National Water Quality Assessment Program: Eastern Iowa Basins

Effects Of Soils, Riparian-tree Density, And Hydrology On Water Chemistry And Algal-nutrient Relations In Midwestern Agricultural Streams.

Stephen Porter1, Linda Roberts2, Mitchell Harris3, Kathy Lee4, and Stephen Sorenson5

U.S. Geological Survey, Water Resources Division; 1Denver, CO; 2Iowa City, IA; 3Urbana, IL; 4Mounds View, MN; 5Reston, VA.

Program abstract in Proceedings of the Mississippi River Research Consortium volume 30, annual meeting, April 23-24, 1998, LaCrosse, Wis

Regional water-quality differences in the Midwestern Corn Belt do not appear to be related to large differences in land use or fertilizer and herbicide application. An investigation of 70 streams and rivers in the region was conducted during low-flow conditions in August 1997 to describe water-quality conditions and responses relative to differences in the permeability of basin soils and riparian-zone characteristics. Water-chemistry samples were collected for determinations of nutrients, herbicides and degradates, and other chemical and physical properties. Algal seston and periphyton samples were collected to evaluate algal-nutrient relations. Continuous monitoring of dissolved oxygen and pH was used to estimate stream productivity. Soil drainage in each basin was classified as permeable or impermeable according to Soil Hydrologic Groups developed by the U.S. Soil Conservation Service. Riparian zones were classified by determining the percentage of trees within a 100 m buffer strip on both sides of the stream, using digital raster images from USGS topographic maps. The riparian-tree density was classified as low if the percentage of trees was less than 35%, and high if trees exceeded 35% of the total area of the riparian zone. Nutrients, selected herbicides, and seston chlorophyll a (CHLa) were compared in streams with low riparian-tree density. Average concentrations of dissolved ortho-phosphorus, ammonia nitrogen, dissolved organic carbon, and triazine herbicides were relatively larger in streams that drain permeable soils. In contrast, seston CHLa, nitrate, and chloroacetamide herbicide concentrations were larger in streams that drain impermeable soils. No significant water-chemistry differences were found between soil-classification groups of streams with high riparian-tree density. Average seston CHLa, dissolved oxygen, and triazine herbicide concentrations were significantly higher in streams with low tree density, regardless of soil-permeability characteristics. Estimates of stream productivity and concentrations of particulate organic carbon, nitrogen, and solids were also higher in streams with low riparian-tree density. Because of significant correlations among algal seston, productivity, and total organic nitrogen (N) and carbon (C), we suggest that algal uptake and production influence nutrient transport in agricultural streams. Concentrations of dissolved inorganic N and C were relatively smaller when seston or periphyton CHLa was large, particularly in streams with low riparian-tree density. Stream productivity was positively correlated with seston CHLa, total N and C, and the amount of nitrogen fertilizers applied in the basin. Significant negative correlations were found between algal productivity and dissolved nitrate concentrations, possibly indicating higher rates of nutrient uptake as algal productivity increases. Negative correlations between algal productivity and concentrations of chloroacetamide herbicides may indicate inhibition of algal photosynthesis; however, herbicide relations with soils, riparian tree density, and hydrology may exert a stronger correlative effect. Nutrient and land-use correlations with algal productivity were larger and more significant in streams that drain permeable soils, possibly indicating the importance of ground-water quality. Regional differences in rainfall and stream hydrology prior to the low-flow study may account for water-quality differences independent of soils, tree density, or land use. Average stream flow differed significantly among states in the region. Significantly higher concentrations and yields of nitrate in streams of southern Minnesota may correspond with an extended period of rainfall and resultant bank-full hydrologic conditions for several months prior to the study. The USGS National Water-Quality Assessment (NAWQA) Program provided funding for this study.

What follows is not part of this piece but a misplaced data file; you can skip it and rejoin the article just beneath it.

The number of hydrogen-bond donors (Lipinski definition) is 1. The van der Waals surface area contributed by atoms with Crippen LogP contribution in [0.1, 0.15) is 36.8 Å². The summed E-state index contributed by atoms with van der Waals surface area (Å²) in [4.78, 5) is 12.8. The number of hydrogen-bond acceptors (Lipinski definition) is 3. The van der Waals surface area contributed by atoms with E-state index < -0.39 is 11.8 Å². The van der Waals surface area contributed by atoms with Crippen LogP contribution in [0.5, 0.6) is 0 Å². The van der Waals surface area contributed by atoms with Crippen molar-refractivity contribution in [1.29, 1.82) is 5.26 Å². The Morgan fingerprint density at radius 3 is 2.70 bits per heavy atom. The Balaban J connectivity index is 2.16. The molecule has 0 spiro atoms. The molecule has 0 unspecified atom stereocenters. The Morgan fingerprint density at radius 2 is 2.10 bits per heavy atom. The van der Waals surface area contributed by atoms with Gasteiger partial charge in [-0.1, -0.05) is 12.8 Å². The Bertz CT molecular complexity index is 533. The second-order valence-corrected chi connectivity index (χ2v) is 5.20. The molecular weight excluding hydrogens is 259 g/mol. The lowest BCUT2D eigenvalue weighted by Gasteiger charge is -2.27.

Keywords: algae, nutrients, herbicides, Corn Belt

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